Before you start reading, don’t worry yourself. It’s not going to be another geography lesson. I’ll keep it mercifully short (hopefully). You might have to put up with a bit of geology, but sod it, you’ll just have to live with that. Today’s post is about why the Loire is a great place for Cabernet Franc to grow.
The Loire is that little bit higher up France, so further from the heat round the equator. As we saw yesterday, Cabernet Franc is a cold climate grape, so there we go. The weather and climate tends to suit this early budding, early ripening red.
The other thing is obviously the TERROIR. Why did I stick that in capitals? Cos I want you to learn this word. Mostly cos it’s a pain in the arse to explain each time I use it, but also to highlight its importance. Terroir is effectively everything specific to where the grapes are grown. The weather, the soil, the slope, the…well you get the picture. It’s why one wine from one plot tastes different to the plot over the other side of the valley.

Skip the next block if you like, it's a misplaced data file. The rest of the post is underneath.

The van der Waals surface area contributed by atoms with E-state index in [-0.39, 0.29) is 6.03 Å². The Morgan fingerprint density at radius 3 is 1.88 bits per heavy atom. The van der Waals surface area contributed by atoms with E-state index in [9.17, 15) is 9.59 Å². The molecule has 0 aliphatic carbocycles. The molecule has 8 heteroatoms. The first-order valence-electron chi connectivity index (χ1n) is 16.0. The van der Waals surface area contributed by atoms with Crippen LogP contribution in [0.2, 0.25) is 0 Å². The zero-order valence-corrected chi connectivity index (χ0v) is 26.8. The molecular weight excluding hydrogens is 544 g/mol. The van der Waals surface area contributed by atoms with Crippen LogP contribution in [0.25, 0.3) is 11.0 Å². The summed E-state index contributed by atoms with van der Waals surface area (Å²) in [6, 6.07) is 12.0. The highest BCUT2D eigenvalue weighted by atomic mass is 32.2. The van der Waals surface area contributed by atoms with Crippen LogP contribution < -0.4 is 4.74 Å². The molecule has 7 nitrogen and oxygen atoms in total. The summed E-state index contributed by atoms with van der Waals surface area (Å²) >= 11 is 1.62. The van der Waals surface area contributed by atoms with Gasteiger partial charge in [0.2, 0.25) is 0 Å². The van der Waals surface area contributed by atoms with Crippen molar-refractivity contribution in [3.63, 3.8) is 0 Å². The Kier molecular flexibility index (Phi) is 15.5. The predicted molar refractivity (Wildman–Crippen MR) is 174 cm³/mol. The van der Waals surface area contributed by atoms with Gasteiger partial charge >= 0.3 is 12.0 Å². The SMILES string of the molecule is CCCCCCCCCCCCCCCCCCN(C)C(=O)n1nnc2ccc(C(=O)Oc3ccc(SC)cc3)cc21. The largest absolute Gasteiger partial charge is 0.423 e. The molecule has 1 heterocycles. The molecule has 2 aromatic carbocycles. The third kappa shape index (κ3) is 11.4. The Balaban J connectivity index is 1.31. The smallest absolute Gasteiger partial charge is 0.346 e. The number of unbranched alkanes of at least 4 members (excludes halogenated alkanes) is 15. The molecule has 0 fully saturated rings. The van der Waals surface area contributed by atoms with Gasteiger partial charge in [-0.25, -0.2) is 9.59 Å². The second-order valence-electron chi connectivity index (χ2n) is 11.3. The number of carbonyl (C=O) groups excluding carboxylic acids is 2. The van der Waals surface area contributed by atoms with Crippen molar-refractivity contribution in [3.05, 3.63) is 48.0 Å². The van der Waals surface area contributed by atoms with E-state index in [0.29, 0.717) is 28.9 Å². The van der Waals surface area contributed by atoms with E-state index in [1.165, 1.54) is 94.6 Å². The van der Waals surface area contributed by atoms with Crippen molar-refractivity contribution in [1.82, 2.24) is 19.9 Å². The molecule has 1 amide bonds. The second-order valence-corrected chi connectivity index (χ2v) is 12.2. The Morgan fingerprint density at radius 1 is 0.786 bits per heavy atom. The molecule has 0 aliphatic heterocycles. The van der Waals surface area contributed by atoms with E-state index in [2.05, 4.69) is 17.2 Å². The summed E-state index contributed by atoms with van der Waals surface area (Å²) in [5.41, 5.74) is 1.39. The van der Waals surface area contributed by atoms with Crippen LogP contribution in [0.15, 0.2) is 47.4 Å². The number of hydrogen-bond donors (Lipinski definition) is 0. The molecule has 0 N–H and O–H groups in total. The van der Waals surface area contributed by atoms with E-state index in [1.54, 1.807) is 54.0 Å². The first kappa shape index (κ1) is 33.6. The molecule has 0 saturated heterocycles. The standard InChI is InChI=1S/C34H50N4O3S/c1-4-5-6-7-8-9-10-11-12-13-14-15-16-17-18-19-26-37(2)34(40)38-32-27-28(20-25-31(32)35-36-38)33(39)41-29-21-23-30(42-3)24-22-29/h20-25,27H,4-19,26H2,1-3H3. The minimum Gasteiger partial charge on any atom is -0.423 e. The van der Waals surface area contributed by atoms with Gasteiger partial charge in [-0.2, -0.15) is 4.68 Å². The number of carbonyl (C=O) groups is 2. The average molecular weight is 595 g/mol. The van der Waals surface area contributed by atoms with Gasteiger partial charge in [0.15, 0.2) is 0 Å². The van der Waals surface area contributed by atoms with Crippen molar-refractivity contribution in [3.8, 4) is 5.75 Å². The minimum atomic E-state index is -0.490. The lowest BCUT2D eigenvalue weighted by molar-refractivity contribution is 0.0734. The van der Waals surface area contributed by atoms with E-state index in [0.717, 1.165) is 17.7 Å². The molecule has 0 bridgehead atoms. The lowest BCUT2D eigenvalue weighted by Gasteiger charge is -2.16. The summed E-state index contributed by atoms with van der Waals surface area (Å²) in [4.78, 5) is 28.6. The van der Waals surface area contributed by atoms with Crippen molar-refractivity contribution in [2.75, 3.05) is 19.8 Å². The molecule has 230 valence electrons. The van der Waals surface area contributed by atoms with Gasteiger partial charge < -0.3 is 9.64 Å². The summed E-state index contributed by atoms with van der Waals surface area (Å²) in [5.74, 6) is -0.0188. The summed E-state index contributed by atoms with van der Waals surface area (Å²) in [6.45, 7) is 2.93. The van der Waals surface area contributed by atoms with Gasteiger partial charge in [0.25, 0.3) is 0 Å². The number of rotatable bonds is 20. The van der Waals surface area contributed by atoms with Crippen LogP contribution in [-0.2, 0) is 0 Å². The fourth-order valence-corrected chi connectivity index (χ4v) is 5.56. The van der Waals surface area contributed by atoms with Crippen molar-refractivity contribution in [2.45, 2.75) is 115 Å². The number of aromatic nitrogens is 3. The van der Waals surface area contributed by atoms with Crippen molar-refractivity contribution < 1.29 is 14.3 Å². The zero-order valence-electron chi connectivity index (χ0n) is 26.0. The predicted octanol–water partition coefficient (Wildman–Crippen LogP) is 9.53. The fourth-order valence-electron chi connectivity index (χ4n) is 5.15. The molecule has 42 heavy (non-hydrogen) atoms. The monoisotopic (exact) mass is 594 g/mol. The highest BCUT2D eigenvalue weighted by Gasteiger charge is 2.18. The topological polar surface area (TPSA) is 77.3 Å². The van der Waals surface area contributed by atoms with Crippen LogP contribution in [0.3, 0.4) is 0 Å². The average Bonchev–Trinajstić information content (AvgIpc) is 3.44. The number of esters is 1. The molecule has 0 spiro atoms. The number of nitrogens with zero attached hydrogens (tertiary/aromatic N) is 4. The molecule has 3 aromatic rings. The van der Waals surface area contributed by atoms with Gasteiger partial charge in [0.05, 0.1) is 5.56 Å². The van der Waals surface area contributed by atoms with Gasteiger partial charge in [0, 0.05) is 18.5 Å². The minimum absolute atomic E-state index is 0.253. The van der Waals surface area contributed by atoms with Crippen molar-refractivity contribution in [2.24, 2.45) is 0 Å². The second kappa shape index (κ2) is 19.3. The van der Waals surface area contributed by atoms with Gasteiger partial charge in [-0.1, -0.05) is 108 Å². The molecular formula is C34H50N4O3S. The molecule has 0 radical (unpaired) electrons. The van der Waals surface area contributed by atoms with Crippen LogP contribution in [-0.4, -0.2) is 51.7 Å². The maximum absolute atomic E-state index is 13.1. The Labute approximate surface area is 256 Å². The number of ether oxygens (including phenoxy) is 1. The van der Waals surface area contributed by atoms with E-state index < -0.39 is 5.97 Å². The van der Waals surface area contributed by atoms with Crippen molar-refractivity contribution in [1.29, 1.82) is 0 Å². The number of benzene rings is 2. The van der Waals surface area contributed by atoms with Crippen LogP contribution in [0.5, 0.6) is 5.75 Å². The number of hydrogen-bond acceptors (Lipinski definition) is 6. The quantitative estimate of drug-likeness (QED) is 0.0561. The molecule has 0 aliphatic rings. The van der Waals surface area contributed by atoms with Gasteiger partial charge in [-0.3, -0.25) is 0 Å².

In the Loire, and in particular the AOCs (controlled areas) in the middle of the Loire of Saumur, Chinon, and Bourgueil, you get lots of places that Cabernet Franc is the best grape to show off all the differences. The soft sandy banks known as tuffeau all the way to hillside limestone, it’s about as perfect as it gets. It means you can get anything from fresh early drinkers to more serious ageable efforts.
I think I’ve plumped for an early drinker this week.
Other Posts in #NWTW Week 29: